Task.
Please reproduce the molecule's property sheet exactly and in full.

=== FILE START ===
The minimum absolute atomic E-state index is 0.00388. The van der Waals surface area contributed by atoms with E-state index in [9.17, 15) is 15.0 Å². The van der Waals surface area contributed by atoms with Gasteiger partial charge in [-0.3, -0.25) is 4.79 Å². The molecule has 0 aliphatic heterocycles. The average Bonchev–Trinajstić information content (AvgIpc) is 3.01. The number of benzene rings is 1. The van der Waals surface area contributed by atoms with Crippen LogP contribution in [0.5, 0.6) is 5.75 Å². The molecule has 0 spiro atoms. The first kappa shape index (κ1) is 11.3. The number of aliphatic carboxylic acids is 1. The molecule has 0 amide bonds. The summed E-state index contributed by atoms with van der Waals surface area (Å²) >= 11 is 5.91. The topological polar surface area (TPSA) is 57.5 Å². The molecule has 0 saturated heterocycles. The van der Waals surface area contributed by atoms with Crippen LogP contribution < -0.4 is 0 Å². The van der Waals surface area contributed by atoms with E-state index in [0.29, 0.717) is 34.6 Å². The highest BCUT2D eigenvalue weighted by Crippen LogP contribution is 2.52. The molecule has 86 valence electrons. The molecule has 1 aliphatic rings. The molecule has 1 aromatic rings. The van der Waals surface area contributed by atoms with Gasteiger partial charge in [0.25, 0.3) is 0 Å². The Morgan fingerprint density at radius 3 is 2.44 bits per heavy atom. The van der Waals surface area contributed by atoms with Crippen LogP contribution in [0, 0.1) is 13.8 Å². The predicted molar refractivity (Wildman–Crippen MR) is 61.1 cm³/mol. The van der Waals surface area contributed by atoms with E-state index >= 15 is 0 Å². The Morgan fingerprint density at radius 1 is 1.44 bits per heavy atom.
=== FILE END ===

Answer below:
The minimum absolute atomic E-state index is 0.00388. The van der Waals surface area contributed by atoms with E-state index in [9.17, 15) is 15.0 Å². The van der Waals surface area contributed by atoms with Gasteiger partial charge in [-0.3, -0.25) is 4.79 Å². The molecule has 0 aliphatic heterocycles. The average Bonchev–Trinajstić information content (AvgIpc) is 3.01. The number of benzene rings is 1. The van der Waals surface area contributed by atoms with Crippen LogP contribution in [0.5, 0.6) is 5.75 Å². The molecule has 0 spiro atoms. The first kappa shape index (κ1) is 11.3. The number of aliphatic carboxylic acids is 1. The molecule has 0 amide bonds. The summed E-state index contributed by atoms with van der Waals surface area (Å²) >= 11 is 5.91. The topological polar surface area (TPSA) is 57.5 Å². The molecule has 0 saturated heterocycles. The van der Waals surface area contributed by atoms with Crippen LogP contribution < -0.4 is 0 Å². The van der Waals surface area contributed by atoms with E-state index in [0.29, 0.717) is 34.6 Å². The highest BCUT2D eigenvalue weighted by Crippen LogP contribution is 2.52. The molecule has 86 valence electrons. The molecule has 1 aliphatic rings. The molecule has 1 aromatic rings. The van der Waals surface area contributed by atoms with Gasteiger partial charge in [0.25, 0.3) is 0 Å². The Morgan fingerprint density at radius 3 is 2.44 bits per heavy atom. The van der Waals surface area contributed by atoms with Crippen LogP contribution in [0, 0.1) is 13.8 Å². The predicted molar refractivity (Wildman–Crippen MR) is 61.1 cm³/mol. The van der Waals surface area contributed by atoms with E-state index >= 15 is 0 Å². The Morgan fingerprint density at radius 1 is 1.44 bits per heavy atom.